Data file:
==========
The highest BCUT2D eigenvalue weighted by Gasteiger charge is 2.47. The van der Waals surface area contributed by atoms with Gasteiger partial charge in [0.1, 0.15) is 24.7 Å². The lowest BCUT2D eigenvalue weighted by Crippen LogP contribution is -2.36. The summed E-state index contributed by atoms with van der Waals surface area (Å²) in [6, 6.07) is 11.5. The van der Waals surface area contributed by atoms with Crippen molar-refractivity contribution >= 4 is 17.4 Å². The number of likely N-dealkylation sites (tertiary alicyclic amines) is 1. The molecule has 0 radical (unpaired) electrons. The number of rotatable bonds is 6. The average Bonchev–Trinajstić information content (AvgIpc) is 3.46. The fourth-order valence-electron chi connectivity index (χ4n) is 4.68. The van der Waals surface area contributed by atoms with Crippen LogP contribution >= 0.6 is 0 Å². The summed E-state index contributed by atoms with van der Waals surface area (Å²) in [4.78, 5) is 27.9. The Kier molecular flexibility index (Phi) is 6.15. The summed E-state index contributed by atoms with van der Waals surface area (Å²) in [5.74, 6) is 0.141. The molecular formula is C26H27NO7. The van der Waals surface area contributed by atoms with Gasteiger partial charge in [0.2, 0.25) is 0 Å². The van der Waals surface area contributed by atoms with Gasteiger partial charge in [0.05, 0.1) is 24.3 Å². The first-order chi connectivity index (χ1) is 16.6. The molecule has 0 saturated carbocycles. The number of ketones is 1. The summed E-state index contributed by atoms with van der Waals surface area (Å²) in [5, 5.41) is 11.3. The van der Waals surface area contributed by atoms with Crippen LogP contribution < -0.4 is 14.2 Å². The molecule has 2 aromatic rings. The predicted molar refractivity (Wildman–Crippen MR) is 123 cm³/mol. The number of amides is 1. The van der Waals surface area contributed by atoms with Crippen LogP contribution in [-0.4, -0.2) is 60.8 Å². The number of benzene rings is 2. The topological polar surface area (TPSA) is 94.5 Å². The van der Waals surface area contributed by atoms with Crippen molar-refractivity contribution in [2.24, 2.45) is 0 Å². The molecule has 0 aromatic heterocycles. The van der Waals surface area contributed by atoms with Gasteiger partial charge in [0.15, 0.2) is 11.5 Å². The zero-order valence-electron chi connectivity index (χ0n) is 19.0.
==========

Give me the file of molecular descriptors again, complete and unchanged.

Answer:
The highest BCUT2D eigenvalue weighted by Gasteiger charge is 2.47. The van der Waals surface area contributed by atoms with Gasteiger partial charge in [0.1, 0.15) is 24.7 Å². The lowest BCUT2D eigenvalue weighted by Crippen LogP contribution is -2.36. The summed E-state index contributed by atoms with van der Waals surface area (Å²) in [6, 6.07) is 11.5. The van der Waals surface area contributed by atoms with Crippen molar-refractivity contribution >= 4 is 17.4 Å². The number of likely N-dealkylation sites (tertiary alicyclic amines) is 1. The molecule has 0 radical (unpaired) electrons. The number of rotatable bonds is 6. The average Bonchev–Trinajstić information content (AvgIpc) is 3.46. The fourth-order valence-electron chi connectivity index (χ4n) is 4.68. The van der Waals surface area contributed by atoms with Crippen LogP contribution >= 0.6 is 0 Å². The summed E-state index contributed by atoms with van der Waals surface area (Å²) in [4.78, 5) is 27.9. The Kier molecular flexibility index (Phi) is 6.15. The summed E-state index contributed by atoms with van der Waals surface area (Å²) in [5.74, 6) is 0.141. The molecular formula is C26H27NO7. The van der Waals surface area contributed by atoms with Gasteiger partial charge in [0.2, 0.25) is 0 Å². The van der Waals surface area contributed by atoms with Gasteiger partial charge in [0.05, 0.1) is 24.3 Å². The first-order chi connectivity index (χ1) is 16.6. The molecule has 0 saturated carbocycles. The number of ketones is 1. The summed E-state index contributed by atoms with van der Waals surface area (Å²) in [5, 5.41) is 11.3. The van der Waals surface area contributed by atoms with Crippen LogP contribution < -0.4 is 14.2 Å². The molecule has 2 aromatic rings. The predicted molar refractivity (Wildman–Crippen MR) is 123 cm³/mol. The number of amides is 1. The van der Waals surface area contributed by atoms with Crippen LogP contribution in [-0.4, -0.2) is 60.8 Å². The number of benzene rings is 2. The topological polar surface area (TPSA) is 94.5 Å². The van der Waals surface area contributed by atoms with Crippen molar-refractivity contribution in [2.24, 2.45) is 0 Å². The molecule has 0 aromatic heterocycles. The van der Waals surface area contributed by atoms with Gasteiger partial charge in [0.15, 0.2) is 11.5 Å². The zero-order valence-electron chi connectivity index (χ0n) is 19.0.